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Loneliness equates to ‘smoking 15 a day’

22 July 2016




LONELINESS is as damaging to health as smoking 15 cigarettes a day and more damaging than obesity, a study by the Church Urban Fund (CUF) suggests.

The paper Connecting Communities: The impact of loneliness and opportunities for churches to respond, published last week, sets out to give church leaders guidance on how to reach those who are lonely in their communities. The CUF’s briefing paper examined previously published research that showed the physical impact loneliness has on health.

Though loneliness makes a person 64 per cent more likely to develop clinical dementia in later life, it is young people between 18 and 34 who are the age group most affected by loneliness, the paper says. More than a third say that they feel lonely, but many are too embarrassed to admit it.

The other age group most affected by loneliness is the elderly, with more than a third of over 65s now living alone. Of the very oldest, the over 75s, more than half said that television or pets were their main form of company, and 13 per cent said that they were often or always lonely.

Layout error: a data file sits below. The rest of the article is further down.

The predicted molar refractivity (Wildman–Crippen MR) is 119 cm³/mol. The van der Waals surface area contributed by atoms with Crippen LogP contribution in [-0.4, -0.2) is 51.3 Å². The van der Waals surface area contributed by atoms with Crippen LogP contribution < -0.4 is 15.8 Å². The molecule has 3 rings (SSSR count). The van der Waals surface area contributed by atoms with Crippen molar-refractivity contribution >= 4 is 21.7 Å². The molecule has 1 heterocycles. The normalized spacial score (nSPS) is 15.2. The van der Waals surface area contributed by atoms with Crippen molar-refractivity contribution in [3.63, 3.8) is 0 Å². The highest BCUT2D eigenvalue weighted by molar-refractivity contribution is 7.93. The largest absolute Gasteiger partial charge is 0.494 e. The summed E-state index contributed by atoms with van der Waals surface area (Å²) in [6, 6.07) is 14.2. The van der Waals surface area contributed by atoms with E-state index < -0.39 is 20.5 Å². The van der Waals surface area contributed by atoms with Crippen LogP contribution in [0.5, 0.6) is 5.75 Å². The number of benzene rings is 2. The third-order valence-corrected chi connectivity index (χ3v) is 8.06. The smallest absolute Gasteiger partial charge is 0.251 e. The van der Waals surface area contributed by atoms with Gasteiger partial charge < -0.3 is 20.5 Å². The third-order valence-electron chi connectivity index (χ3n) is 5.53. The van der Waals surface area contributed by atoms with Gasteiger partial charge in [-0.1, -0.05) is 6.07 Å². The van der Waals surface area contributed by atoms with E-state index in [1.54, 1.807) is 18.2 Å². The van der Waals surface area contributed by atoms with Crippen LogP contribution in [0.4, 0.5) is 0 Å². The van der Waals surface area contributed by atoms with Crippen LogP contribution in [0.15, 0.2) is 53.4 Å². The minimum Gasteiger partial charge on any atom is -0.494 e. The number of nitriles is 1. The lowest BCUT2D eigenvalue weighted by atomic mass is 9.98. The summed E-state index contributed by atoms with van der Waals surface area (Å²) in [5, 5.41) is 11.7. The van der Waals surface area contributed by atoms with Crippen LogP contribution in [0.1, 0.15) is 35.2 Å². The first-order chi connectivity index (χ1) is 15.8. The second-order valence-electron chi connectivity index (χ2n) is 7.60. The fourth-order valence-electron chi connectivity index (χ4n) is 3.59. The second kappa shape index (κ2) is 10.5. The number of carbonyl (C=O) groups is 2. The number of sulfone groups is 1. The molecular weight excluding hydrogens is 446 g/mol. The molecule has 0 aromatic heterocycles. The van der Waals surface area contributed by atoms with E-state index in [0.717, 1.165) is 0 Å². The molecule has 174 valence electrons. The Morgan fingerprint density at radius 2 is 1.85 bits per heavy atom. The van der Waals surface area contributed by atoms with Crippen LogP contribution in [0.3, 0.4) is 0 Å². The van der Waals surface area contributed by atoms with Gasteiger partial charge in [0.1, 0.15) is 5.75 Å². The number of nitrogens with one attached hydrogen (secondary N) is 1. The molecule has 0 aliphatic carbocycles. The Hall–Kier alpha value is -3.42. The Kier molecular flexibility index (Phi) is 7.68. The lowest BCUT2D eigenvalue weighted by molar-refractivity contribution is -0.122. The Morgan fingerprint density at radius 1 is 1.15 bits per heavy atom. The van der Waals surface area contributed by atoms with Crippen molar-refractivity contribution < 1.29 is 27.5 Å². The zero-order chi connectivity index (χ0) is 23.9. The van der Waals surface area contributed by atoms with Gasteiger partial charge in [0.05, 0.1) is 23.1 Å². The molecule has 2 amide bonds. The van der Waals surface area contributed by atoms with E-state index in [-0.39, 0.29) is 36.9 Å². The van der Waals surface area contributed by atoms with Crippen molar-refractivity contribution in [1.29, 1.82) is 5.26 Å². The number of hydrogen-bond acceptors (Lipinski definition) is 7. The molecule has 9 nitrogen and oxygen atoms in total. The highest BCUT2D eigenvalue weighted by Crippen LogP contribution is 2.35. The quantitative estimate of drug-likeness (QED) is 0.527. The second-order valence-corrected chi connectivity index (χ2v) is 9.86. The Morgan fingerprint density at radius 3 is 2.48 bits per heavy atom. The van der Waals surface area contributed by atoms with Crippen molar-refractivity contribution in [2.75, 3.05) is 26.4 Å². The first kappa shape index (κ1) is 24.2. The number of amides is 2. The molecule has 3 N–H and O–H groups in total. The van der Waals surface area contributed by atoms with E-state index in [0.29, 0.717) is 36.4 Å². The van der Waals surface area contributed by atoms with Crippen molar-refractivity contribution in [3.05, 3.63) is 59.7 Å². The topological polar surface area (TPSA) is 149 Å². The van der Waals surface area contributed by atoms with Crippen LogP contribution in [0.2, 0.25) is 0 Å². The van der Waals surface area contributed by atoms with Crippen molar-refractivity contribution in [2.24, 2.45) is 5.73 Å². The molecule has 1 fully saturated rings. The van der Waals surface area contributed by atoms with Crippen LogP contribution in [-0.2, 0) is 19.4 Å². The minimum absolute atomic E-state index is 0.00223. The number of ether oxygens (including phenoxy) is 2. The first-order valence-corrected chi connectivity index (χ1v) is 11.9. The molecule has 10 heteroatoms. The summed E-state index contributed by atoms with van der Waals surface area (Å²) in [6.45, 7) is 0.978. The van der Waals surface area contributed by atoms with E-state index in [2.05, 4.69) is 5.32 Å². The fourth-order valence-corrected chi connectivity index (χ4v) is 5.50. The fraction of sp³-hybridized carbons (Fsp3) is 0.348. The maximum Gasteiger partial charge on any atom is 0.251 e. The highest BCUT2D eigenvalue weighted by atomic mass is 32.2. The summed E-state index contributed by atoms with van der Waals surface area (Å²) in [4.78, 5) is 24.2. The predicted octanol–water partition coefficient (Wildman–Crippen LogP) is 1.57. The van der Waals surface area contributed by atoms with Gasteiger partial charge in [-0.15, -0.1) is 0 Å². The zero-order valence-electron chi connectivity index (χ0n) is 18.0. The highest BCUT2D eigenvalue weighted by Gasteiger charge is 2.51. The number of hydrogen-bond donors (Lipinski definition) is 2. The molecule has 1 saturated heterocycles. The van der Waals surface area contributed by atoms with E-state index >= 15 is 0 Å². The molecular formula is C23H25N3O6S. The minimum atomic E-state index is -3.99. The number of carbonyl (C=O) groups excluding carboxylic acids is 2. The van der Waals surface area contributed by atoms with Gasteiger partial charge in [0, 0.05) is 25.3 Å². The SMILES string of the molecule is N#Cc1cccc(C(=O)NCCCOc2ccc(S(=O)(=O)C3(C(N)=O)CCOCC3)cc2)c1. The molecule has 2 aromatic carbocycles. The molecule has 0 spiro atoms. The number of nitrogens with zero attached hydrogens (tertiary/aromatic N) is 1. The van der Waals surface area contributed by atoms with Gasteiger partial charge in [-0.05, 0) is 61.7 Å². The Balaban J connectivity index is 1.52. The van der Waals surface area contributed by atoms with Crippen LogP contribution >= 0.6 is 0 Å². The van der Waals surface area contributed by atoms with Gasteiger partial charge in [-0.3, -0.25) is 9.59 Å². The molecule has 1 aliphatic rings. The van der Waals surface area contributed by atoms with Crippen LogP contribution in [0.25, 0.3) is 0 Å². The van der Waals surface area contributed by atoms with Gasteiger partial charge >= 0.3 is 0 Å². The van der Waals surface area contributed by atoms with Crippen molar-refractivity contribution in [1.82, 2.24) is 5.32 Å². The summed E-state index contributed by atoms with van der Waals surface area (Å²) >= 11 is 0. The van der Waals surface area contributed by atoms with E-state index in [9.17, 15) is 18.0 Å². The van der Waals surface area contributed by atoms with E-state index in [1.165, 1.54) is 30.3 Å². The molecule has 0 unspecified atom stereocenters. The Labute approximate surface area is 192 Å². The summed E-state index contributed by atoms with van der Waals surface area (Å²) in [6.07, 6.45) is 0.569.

Other groups most troubled by loneliness are those with mental-health problems, and those on the edge of society, such as asylum seekers or new migrants.

The CUF paper recognised that many churches were already responding to the lonely through group work and pastoral responses. In a 2014 survey of Anglican church leaders, 64 per cent said that loneliness and isolation was a “significant problem” in their area. The report recommends the best way to help address the issues is through group activities rather than one-to-one intervention.

It suggests training those who are more likely to have contact with lonely people, such as church leaders and postmen and women, to help identify those who need help and encourage them to join local groups.

The best groups, it says, are those where people share a mutual interest, as shared interest is more likely to foster friendships and lead to improvements in mental and physical health. Groups that offer people the chance to contribute to the running of the group are also more effective at improving people’s sense of well-being.

The CUF paper cites the example of HenPower, a project to reduce loneliness among older people, which offers people in care homes the opportunity to look after hens. Rearing the hens together, participants then visit schools, festivals, and community events to give talks about hen-keeping. “This type of group activity helps to build friendships, and also give people a sense of purpose in being able to care for the hens and teach others about them,” the paper says.

It concluded: “As a result of their local presence and their existing community life, churches are able to welcome people of all ages and stages of life into the new friendships and activity groups that help to reduce loneliness. In our increasingly fragmented society, it is crucial that churches continue to respond to the issue of loneliness, offering hope and friendship to those most isolated in our communities.”

The paper can be downloaded from www.cuf.org.uk/2016-publications

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